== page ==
Martinez: Teaching makes the difference

August 22, 2012 

What leads to a high-performing school – the teachers or the students?

To my surprise, some educators don’t believe it’s the teachers.

I found this out listening to an educator, Wake County school board member (and N.C. State chemistry professor) Jim Martin. In justifying his vote against the district’s strategic plan last week, Martin explained his view:

“As a teacher clearly noted to me last week, some of the high-performing schools are high performing largely because of the students that are assigned to the school. It’s not that they don’t have good leadership, but the leadership is not what creates the major differential in the high performance or not, whereas there are some of our low-performing schools where the leadership both at the administrative and the teaching level is fantastic. They don’t need more central office oversight.”

So quality leadership is not necessarily a difference maker and a low-performing school can have fantastic leadership regardless of student performance. If this is the prevailing view of some educators, then we need new definitions of effectiveness.

To be clear, Martin’s remarks were specifically aimed at a district program in which low-performing schools would receive more central office staff oversight and high-achieving schools would earn more autonomy. Martin thinks it should be the other way around. He’s also not a fan of paying teachers based on student academic achievement. He argues there’s no statistical evidence that it works, and once implemented it creates more problems than it’s worth. Fellow board members Christine Kushner and Susan Evans concurred with Martin.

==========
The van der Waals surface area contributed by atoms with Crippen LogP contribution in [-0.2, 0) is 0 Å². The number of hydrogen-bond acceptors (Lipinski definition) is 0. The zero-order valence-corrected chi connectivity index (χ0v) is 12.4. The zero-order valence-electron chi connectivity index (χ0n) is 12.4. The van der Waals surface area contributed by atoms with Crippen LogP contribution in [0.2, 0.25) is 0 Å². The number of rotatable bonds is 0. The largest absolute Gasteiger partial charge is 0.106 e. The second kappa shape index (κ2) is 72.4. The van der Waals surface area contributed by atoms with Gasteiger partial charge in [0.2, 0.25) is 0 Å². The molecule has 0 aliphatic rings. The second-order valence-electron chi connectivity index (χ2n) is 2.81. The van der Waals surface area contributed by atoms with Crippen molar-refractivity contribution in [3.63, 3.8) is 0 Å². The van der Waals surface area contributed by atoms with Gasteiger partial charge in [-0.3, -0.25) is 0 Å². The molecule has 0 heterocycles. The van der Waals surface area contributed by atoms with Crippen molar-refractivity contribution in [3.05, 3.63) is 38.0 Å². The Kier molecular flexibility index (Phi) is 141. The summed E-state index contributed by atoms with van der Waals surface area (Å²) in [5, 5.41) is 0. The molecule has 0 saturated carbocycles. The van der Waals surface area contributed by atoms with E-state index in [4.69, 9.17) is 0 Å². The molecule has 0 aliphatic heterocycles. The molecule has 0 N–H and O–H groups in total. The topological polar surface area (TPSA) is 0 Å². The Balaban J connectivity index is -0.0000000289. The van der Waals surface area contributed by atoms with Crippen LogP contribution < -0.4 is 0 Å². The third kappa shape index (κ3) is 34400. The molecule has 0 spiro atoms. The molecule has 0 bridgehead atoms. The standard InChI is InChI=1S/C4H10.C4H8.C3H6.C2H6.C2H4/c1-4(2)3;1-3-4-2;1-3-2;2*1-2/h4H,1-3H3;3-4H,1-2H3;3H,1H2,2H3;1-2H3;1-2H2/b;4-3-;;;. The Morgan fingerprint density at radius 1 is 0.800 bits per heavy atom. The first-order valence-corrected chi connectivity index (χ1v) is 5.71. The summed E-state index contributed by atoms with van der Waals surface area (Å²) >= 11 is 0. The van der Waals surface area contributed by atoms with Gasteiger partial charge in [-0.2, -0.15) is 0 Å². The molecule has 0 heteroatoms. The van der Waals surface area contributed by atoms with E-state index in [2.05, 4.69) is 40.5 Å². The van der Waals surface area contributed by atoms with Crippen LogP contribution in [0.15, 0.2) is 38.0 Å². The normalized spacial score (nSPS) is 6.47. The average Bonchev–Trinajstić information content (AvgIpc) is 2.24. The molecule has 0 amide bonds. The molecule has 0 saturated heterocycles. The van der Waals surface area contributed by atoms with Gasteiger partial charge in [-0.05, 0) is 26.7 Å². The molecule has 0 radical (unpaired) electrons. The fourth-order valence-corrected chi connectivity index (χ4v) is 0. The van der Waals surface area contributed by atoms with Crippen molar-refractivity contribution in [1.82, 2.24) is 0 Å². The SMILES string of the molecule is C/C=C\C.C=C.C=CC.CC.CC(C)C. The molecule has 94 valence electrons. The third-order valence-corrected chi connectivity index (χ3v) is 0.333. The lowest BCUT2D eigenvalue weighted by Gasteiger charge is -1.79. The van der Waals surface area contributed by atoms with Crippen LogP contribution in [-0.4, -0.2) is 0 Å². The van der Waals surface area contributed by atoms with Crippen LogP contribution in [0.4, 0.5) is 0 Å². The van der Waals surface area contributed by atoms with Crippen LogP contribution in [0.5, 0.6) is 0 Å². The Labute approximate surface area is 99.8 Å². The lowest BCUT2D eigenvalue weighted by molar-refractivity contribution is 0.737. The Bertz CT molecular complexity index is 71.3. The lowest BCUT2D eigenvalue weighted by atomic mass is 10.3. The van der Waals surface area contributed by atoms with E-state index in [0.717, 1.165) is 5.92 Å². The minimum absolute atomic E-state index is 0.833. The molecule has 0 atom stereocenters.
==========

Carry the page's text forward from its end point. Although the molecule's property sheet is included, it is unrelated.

Martin’s remarks have me wondering just how much value some educators think a teacher adds to the classroom.

Understand, I don’t expect teachers to be miracle workers who turn every ill-prepared student into an Einstein. But I do think it’s reasonable to ask educators to have more than a “garbage-in, garbage out” mentality when it comes to student achievement. As American students fall further behind their counterparts in the developed world, I can’t help but think a primary cause is the incessant desire of U.S. educators to separate their professional performance from the academic performance of their students.

Contrast Martin’s remarks to the education principles practiced in Singapore and Finland, whose students rank No. 1 and 3 in the world, respectively, in reading, math and science according to the U.N.’s Organisation for Economic Co-operation and Development (PISA Survey).

The two countries have vastly different educational systems. Singapore’s is highly centralized. Finland reformed its ill-performing system in the 1980s, giving its municipalities more control.

What Singapore and Finland have in common, however, is teacher quality, which is central to both. Training at Singapore’s National Institute of Education is restricted to students who graduate in the top third of their class. In Finland, every teacher must have at least a master’s degree. Landing a seat in a Finnish school of education is more difficult than getting into medical or law school.

New teachers are heavily mentored in both countries and all classroom teachers receive some form of peer review and evaluation throughout their careers. In Singapore, a teacher’s performance is appraised annually on multiple measures, including collaboration with parents and community groups and contribution to the school as a whole. Each school has a fund to reward outstanding teachers with bonuses.

Singapore also offers its teachers 100 hours of professional development, while Finland has, for a long time, invested in educational research that can be applied directly in the classroom.

Most important, both countries regard teachers as a national resource, not mere educational bystanders.

Let’s face it, many people in this country get into education as a matter of social service. Education doesn’t need more social workers. We need results-oriented leaders, administrators and teachers who believe that the only sin more grave than saddling students with low expectations is to expect even less from themselves.

Contributing columnist Rick Martinez ( is news director at WPTF, NC News Network and

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